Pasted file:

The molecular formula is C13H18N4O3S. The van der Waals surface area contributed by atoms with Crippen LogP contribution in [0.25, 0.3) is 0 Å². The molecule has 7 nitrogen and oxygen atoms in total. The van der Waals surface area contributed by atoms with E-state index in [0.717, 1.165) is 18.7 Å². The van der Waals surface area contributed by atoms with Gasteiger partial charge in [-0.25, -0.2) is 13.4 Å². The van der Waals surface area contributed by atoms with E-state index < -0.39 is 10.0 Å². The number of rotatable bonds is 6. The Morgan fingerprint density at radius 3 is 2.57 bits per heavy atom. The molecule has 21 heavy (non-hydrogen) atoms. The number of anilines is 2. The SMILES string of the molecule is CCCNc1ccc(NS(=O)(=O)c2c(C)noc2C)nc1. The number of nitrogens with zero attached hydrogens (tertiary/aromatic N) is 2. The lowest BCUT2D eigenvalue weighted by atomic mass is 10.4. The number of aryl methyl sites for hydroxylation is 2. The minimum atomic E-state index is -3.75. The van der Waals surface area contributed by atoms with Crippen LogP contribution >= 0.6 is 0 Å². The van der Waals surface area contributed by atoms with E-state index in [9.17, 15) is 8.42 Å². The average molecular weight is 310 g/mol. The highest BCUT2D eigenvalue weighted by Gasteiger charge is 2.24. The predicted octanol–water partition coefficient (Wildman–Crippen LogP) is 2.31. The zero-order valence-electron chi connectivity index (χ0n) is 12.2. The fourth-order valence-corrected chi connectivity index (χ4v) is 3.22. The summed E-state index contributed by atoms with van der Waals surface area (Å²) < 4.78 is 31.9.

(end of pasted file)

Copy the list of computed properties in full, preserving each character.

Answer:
The molecular formula is C13H18N4O3S. The van der Waals surface area contributed by atoms with Crippen LogP contribution in [0.25, 0.3) is 0 Å². The molecule has 7 nitrogen and oxygen atoms in total. The van der Waals surface area contributed by atoms with E-state index in [0.717, 1.165) is 18.7 Å². The van der Waals surface area contributed by atoms with Gasteiger partial charge in [-0.25, -0.2) is 13.4 Å². The van der Waals surface area contributed by atoms with E-state index < -0.39 is 10.0 Å². The number of rotatable bonds is 6. The Morgan fingerprint density at radius 3 is 2.57 bits per heavy atom. The molecule has 21 heavy (non-hydrogen) atoms. The number of anilines is 2. The SMILES string of the molecule is CCCNc1ccc(NS(=O)(=O)c2c(C)noc2C)nc1. The number of nitrogens with zero attached hydrogens (tertiary/aromatic N) is 2. The lowest BCUT2D eigenvalue weighted by atomic mass is 10.4. The number of aryl methyl sites for hydroxylation is 2. The minimum atomic E-state index is -3.75. The van der Waals surface area contributed by atoms with Crippen LogP contribution >= 0.6 is 0 Å². The van der Waals surface area contributed by atoms with E-state index in [9.17, 15) is 8.42 Å². The average molecular weight is 310 g/mol. The highest BCUT2D eigenvalue weighted by Gasteiger charge is 2.24. The predicted octanol–water partition coefficient (Wildman–Crippen LogP) is 2.31. The zero-order valence-electron chi connectivity index (χ0n) is 12.2. The fourth-order valence-corrected chi connectivity index (χ4v) is 3.22. The summed E-state index contributed by atoms with van der Waals surface area (Å²) < 4.78 is 31.9.